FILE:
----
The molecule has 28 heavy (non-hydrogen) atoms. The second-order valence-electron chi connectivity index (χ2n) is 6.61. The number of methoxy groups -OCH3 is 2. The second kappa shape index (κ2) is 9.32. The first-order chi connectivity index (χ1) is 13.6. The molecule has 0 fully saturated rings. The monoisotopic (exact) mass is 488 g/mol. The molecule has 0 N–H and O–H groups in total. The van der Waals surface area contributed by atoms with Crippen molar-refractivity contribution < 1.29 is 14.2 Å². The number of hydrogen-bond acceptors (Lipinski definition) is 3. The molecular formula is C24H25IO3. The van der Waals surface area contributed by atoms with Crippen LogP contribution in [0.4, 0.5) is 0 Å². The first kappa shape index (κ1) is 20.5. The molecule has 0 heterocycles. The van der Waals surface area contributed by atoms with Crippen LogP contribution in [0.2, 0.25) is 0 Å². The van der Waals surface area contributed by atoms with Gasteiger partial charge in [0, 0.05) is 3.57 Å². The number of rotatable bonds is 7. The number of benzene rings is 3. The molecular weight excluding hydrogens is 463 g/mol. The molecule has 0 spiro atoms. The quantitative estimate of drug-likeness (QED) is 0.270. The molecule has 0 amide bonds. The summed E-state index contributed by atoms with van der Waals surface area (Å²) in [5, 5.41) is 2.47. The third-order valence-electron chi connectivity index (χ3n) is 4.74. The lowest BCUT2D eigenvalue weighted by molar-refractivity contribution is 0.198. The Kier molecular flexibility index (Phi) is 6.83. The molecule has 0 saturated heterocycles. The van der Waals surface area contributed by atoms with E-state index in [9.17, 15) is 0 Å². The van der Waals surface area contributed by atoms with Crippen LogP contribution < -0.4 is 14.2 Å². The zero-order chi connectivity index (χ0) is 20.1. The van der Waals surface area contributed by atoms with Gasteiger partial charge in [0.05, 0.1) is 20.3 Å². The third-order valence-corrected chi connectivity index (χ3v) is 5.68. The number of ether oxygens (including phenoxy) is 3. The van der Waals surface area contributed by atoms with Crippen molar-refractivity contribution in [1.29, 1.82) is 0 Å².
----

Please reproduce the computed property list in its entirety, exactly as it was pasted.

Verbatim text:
The molecule has 28 heavy (non-hydrogen) atoms. The second-order valence-electron chi connectivity index (χ2n) is 6.61. The number of methoxy groups -OCH3 is 2. The second kappa shape index (κ2) is 9.32. The first-order chi connectivity index (χ1) is 13.6. The molecule has 0 fully saturated rings. The monoisotopic (exact) mass is 488 g/mol. The molecule has 0 N–H and O–H groups in total. The van der Waals surface area contributed by atoms with Crippen molar-refractivity contribution < 1.29 is 14.2 Å². The number of hydrogen-bond acceptors (Lipinski definition) is 3. The molecular formula is C24H25IO3. The van der Waals surface area contributed by atoms with Crippen LogP contribution in [0.4, 0.5) is 0 Å². The first kappa shape index (κ1) is 20.5. The molecule has 0 heterocycles. The van der Waals surface area contributed by atoms with Crippen LogP contribution in [0.2, 0.25) is 0 Å². The van der Waals surface area contributed by atoms with Gasteiger partial charge in [0, 0.05) is 3.57 Å². The number of rotatable bonds is 7. The number of benzene rings is 3. The molecular weight excluding hydrogens is 463 g/mol. The molecule has 0 spiro atoms. The quantitative estimate of drug-likeness (QED) is 0.270. The molecule has 0 amide bonds. The summed E-state index contributed by atoms with van der Waals surface area (Å²) in [5, 5.41) is 2.47. The third-order valence-electron chi connectivity index (χ3n) is 4.74. The lowest BCUT2D eigenvalue weighted by molar-refractivity contribution is 0.198. The Kier molecular flexibility index (Phi) is 6.83. The molecule has 0 saturated heterocycles. The van der Waals surface area contributed by atoms with E-state index in [9.17, 15) is 0 Å². The van der Waals surface area contributed by atoms with Crippen LogP contribution < -0.4 is 14.2 Å². The zero-order chi connectivity index (χ0) is 20.1. The van der Waals surface area contributed by atoms with Gasteiger partial charge in [0.05, 0.1) is 20.3 Å². The third-order valence-corrected chi connectivity index (χ3v) is 5.68. The number of ether oxygens (including phenoxy) is 3. The van der Waals surface area contributed by atoms with Crippen molar-refractivity contribution in [1.29, 1.82) is 0 Å².